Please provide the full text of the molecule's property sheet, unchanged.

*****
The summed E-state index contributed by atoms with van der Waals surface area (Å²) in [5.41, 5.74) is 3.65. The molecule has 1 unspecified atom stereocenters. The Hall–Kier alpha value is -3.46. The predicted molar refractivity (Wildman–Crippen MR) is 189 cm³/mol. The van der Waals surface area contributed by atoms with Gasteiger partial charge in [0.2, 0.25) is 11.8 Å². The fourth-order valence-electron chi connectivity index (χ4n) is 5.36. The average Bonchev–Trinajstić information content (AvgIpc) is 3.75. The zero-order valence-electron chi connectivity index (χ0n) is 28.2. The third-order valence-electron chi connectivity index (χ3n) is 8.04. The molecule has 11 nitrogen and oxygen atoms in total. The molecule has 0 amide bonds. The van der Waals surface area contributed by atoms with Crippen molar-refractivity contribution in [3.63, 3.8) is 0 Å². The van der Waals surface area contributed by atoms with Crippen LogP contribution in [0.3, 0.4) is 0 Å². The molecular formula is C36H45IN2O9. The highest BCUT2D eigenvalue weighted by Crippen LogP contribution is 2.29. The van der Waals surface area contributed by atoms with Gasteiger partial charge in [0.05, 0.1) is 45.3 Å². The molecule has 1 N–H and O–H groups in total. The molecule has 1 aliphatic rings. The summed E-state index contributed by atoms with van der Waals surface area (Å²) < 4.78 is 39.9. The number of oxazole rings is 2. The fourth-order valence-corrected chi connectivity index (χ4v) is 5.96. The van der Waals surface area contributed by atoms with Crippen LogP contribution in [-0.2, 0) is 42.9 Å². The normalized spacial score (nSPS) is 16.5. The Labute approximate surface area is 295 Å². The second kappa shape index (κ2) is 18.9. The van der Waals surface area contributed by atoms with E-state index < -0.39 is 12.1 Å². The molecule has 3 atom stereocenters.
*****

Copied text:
The summed E-state index contributed by atoms with van der Waals surface area (Å²) in [5.41, 5.74) is 3.65. The molecule has 1 unspecified atom stereocenters. The Hall–Kier alpha value is -3.46. The predicted molar refractivity (Wildman–Crippen MR) is 189 cm³/mol. The van der Waals surface area contributed by atoms with Gasteiger partial charge in [0.2, 0.25) is 11.8 Å². The fourth-order valence-electron chi connectivity index (χ4n) is 5.36. The average Bonchev–Trinajstić information content (AvgIpc) is 3.75. The zero-order valence-electron chi connectivity index (χ0n) is 28.2. The third-order valence-electron chi connectivity index (χ3n) is 8.04. The molecule has 11 nitrogen and oxygen atoms in total. The molecule has 0 amide bonds. The van der Waals surface area contributed by atoms with Crippen molar-refractivity contribution in [3.63, 3.8) is 0 Å². The van der Waals surface area contributed by atoms with Crippen LogP contribution in [0.3, 0.4) is 0 Å². The molecular formula is C36H45IN2O9. The highest BCUT2D eigenvalue weighted by Crippen LogP contribution is 2.29. The van der Waals surface area contributed by atoms with Gasteiger partial charge in [0.05, 0.1) is 45.3 Å². The molecule has 1 N–H and O–H groups in total. The molecule has 1 aliphatic rings. The summed E-state index contributed by atoms with van der Waals surface area (Å²) < 4.78 is 39.9. The number of oxazole rings is 2. The fourth-order valence-corrected chi connectivity index (χ4v) is 5.96. The van der Waals surface area contributed by atoms with Crippen LogP contribution in [-0.2, 0) is 42.9 Å². The normalized spacial score (nSPS) is 16.5. The Labute approximate surface area is 295 Å². The second kappa shape index (κ2) is 18.9. The van der Waals surface area contributed by atoms with E-state index < -0.39 is 12.1 Å². The molecule has 3 atom stereocenters.